Axe

An exciting axe!

DSC_0039Last week I found an axe head languishing in a drawer in the metals store. It instantly struck a a chord, as it was the shape of a late Bronze Age looped socketed axe, but was rusty, so must have been made from iron. I took it back to my desk and looked it up on the database, and found a more-or-less empty record. Subsequent digging around, and a few emails later, it turned out to be very well researched, and with good reason! C14 dating of wood from inside the socket show it to be 500-800BC, making it (as far as I know) the oldest positively dated iron object in Britain! Why we had no record of all this research and the publications which followed I do not know, but the situation has been rectified, and this morning Sarah, our part-time archaeological conservator (who is also completing a PhD at UCL) and I looked at it together to decide if we could put it on display. I’m very pleased to say that we can, and we will, although maybe not until next year.
Now I need to pack up my selection of handling objects and drive over to the Oxfordshire Museum in Woodstock to help get everything ready for the opening day of the Festival of British Archaeology, where will have object handling, children’s craft activities and the Iron Age re-enactment group Dumnonika. I’m looking forward to meeting them and having a chat…

A New Day

Morning in York. A new day. A day doing archaeology. Not that many would recognise it as archaeology. I’ll be going through a pile of references on engaging young people in archaeology to help complete a report for the CBA. Do most archaeologists spend most of their time digging? No! We spend most of our time reading.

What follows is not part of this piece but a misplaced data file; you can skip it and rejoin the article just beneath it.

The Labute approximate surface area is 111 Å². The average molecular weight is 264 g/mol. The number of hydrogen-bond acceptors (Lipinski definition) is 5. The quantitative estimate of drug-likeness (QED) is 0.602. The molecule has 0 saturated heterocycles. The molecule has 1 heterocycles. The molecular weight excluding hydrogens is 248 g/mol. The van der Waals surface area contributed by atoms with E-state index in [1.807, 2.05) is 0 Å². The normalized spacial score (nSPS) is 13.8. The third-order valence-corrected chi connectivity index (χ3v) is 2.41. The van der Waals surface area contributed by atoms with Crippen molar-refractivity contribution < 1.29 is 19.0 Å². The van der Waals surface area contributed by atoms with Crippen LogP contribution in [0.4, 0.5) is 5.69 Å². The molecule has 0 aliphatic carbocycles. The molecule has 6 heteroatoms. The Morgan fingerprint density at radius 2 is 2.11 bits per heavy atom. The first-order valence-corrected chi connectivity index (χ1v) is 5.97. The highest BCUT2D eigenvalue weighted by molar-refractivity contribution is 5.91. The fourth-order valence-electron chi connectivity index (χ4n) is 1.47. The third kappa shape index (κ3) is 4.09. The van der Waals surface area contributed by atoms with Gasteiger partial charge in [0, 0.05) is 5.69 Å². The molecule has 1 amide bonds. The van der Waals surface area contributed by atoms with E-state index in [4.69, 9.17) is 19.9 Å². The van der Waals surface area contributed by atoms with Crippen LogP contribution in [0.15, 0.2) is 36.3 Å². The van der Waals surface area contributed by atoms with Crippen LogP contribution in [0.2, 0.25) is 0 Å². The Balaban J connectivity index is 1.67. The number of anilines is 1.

Just read on the BBC News website that some pot sherds from Xianrendong in China have been dated to 20,000 BP. The oldest pottery yet discovered. That puts British Neolithic pots into perspective.

Also just received a nice photo of an Acheulian hand-axe from Prof. Bae in Korea to help illustrate an article I’ve written for the Young Archaeologist magazine. The hand-axes at the Jeongok-ri site are made of quartzite. It’s very hard and tough to knap – I tried when I was out there last month. I have my poor attempt at a my very own hand-axe on my desk as a paperweight.

New Bronze Age finds from the British Museum: What…

So, a new find has ended up in a museum. Usually this is then studied by a specialist in the museum. But sometimes specialists like myself, who are also researching the same subject, are invited to look at these new finds and help make sense of them, and identify what they are. For those that weren’t able to follow my Twitter feed this morning, I found this waiting for me at the BM at 10am…

My job then is start identifying the different objects in the hoard. Some things are obvious, or appear so. Such as a sword or an axe. Simple common sense tells us what the object is and what they were likely used for. Sort of like when we travel abroad to another country: we see a large moving coloured metal object with wheels and people inside, common sense tells us that in all likelihood it is a car and is used for transport, in much the same way as it would be back home. But sometimes, it’s not that easy, such as in the case of this object from the new hoard…